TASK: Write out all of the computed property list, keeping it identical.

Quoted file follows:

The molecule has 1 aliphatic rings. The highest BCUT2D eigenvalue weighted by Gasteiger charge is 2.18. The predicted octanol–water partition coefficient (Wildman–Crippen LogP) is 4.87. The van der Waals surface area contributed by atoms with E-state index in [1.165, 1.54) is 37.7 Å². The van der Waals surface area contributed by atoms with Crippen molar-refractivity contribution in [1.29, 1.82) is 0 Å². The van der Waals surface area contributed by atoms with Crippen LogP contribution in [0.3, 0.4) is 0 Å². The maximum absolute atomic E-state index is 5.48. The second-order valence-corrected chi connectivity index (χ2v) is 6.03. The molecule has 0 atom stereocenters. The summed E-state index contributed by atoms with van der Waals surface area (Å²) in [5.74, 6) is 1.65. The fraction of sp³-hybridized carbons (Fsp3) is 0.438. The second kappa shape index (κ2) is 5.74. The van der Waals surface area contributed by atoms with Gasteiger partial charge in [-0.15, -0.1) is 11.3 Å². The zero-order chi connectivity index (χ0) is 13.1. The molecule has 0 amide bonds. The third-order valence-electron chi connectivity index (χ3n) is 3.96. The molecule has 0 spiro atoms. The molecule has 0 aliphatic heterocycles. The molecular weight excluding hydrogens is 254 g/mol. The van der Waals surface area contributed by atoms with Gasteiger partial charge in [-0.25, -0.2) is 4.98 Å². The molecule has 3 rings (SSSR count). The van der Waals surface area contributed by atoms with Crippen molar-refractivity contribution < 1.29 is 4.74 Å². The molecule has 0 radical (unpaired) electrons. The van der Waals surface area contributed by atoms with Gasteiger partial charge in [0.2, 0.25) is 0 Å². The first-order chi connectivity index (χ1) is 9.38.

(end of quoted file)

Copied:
The molecule has 1 aliphatic rings. The highest BCUT2D eigenvalue weighted by Gasteiger charge is 2.18. The predicted octanol–water partition coefficient (Wildman–Crippen LogP) is 4.87. The van der Waals surface area contributed by atoms with E-state index in [1.165, 1.54) is 37.7 Å². The van der Waals surface area contributed by atoms with Crippen molar-refractivity contribution in [1.29, 1.82) is 0 Å². The van der Waals surface area contributed by atoms with Crippen LogP contribution in [0.3, 0.4) is 0 Å². The maximum absolute atomic E-state index is 5.48. The second-order valence-corrected chi connectivity index (χ2v) is 6.03. The molecule has 0 atom stereocenters. The summed E-state index contributed by atoms with van der Waals surface area (Å²) in [5.74, 6) is 1.65. The fraction of sp³-hybridized carbons (Fsp3) is 0.438. The second kappa shape index (κ2) is 5.74. The van der Waals surface area contributed by atoms with Gasteiger partial charge in [-0.15, -0.1) is 11.3 Å². The zero-order chi connectivity index (χ0) is 13.1. The molecule has 0 amide bonds. The third-order valence-electron chi connectivity index (χ3n) is 3.96. The molecule has 0 spiro atoms. The molecule has 0 aliphatic heterocycles. The molecular weight excluding hydrogens is 254 g/mol. The van der Waals surface area contributed by atoms with Gasteiger partial charge in [-0.25, -0.2) is 4.98 Å². The molecule has 3 rings (SSSR count). The van der Waals surface area contributed by atoms with Crippen molar-refractivity contribution < 1.29 is 4.74 Å². The molecule has 0 radical (unpaired) electrons. The van der Waals surface area contributed by atoms with Gasteiger partial charge in [0.2, 0.25) is 0 Å². The first-order chi connectivity index (χ1) is 9.38.